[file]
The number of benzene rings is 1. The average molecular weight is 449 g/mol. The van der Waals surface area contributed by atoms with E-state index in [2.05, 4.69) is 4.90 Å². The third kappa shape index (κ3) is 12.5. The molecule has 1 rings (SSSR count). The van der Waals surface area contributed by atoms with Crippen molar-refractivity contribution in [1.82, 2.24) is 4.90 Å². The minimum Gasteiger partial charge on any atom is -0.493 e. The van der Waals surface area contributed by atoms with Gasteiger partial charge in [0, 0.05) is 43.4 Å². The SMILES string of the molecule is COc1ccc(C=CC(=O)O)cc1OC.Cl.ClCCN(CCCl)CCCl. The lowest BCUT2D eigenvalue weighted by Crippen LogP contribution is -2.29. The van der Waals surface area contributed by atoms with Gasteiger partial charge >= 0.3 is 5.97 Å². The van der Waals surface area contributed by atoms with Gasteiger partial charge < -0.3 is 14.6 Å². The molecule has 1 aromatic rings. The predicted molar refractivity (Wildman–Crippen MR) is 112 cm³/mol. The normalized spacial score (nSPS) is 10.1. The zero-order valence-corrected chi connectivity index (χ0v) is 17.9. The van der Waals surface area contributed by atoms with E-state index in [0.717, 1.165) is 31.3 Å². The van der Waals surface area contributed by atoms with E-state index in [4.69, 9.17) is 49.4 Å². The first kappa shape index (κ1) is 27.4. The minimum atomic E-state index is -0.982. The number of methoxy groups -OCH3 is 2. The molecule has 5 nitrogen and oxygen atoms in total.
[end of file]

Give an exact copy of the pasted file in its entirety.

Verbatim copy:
The number of benzene rings is 1. The average molecular weight is 449 g/mol. The van der Waals surface area contributed by atoms with E-state index in [2.05, 4.69) is 4.90 Å². The third kappa shape index (κ3) is 12.5. The molecule has 1 rings (SSSR count). The van der Waals surface area contributed by atoms with Crippen molar-refractivity contribution in [1.82, 2.24) is 4.90 Å². The minimum Gasteiger partial charge on any atom is -0.493 e. The van der Waals surface area contributed by atoms with Gasteiger partial charge in [0, 0.05) is 43.4 Å². The SMILES string of the molecule is COc1ccc(C=CC(=O)O)cc1OC.Cl.ClCCN(CCCl)CCCl. The lowest BCUT2D eigenvalue weighted by Crippen LogP contribution is -2.29. The van der Waals surface area contributed by atoms with Gasteiger partial charge >= 0.3 is 5.97 Å². The van der Waals surface area contributed by atoms with Gasteiger partial charge < -0.3 is 14.6 Å². The molecule has 1 aromatic rings. The predicted molar refractivity (Wildman–Crippen MR) is 112 cm³/mol. The normalized spacial score (nSPS) is 10.1. The zero-order valence-corrected chi connectivity index (χ0v) is 17.9. The van der Waals surface area contributed by atoms with E-state index in [0.717, 1.165) is 31.3 Å². The van der Waals surface area contributed by atoms with E-state index in [4.69, 9.17) is 49.4 Å². The first kappa shape index (κ1) is 27.4. The minimum atomic E-state index is -0.982. The number of methoxy groups -OCH3 is 2. The molecule has 5 nitrogen and oxygen atoms in total.